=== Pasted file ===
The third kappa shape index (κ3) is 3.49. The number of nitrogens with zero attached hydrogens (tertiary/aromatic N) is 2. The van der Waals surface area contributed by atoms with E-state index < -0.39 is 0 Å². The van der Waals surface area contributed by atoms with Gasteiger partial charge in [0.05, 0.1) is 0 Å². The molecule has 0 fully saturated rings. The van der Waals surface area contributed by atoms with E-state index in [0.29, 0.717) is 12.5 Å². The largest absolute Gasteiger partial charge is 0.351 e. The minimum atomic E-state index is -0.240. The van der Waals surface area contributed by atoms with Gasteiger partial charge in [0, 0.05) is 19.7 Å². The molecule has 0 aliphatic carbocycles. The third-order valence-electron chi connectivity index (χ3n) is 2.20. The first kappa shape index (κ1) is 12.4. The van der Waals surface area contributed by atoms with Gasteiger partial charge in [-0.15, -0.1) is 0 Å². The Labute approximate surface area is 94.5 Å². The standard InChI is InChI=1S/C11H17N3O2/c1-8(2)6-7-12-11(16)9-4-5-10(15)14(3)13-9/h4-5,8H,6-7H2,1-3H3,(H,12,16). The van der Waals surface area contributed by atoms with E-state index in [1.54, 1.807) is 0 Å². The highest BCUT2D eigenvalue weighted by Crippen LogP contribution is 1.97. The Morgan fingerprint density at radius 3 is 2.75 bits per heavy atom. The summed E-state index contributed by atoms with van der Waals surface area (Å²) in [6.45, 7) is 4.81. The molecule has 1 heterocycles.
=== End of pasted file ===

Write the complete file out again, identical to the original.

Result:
The third kappa shape index (κ3) is 3.49. The number of nitrogens with zero attached hydrogens (tertiary/aromatic N) is 2. The van der Waals surface area contributed by atoms with E-state index < -0.39 is 0 Å². The van der Waals surface area contributed by atoms with Gasteiger partial charge in [0.05, 0.1) is 0 Å². The molecule has 0 fully saturated rings. The van der Waals surface area contributed by atoms with E-state index in [0.29, 0.717) is 12.5 Å². The largest absolute Gasteiger partial charge is 0.351 e. The minimum atomic E-state index is -0.240. The van der Waals surface area contributed by atoms with Gasteiger partial charge in [0, 0.05) is 19.7 Å². The molecule has 0 aliphatic carbocycles. The third-order valence-electron chi connectivity index (χ3n) is 2.20. The first kappa shape index (κ1) is 12.4. The van der Waals surface area contributed by atoms with Gasteiger partial charge in [-0.15, -0.1) is 0 Å². The Labute approximate surface area is 94.5 Å². The standard InChI is InChI=1S/C11H17N3O2/c1-8(2)6-7-12-11(16)9-4-5-10(15)14(3)13-9/h4-5,8H,6-7H2,1-3H3,(H,12,16). The van der Waals surface area contributed by atoms with E-state index in [1.54, 1.807) is 0 Å². The highest BCUT2D eigenvalue weighted by Crippen LogP contribution is 1.97. The Morgan fingerprint density at radius 3 is 2.75 bits per heavy atom. The summed E-state index contributed by atoms with van der Waals surface area (Å²) in [6.45, 7) is 4.81. The molecule has 1 heterocycles.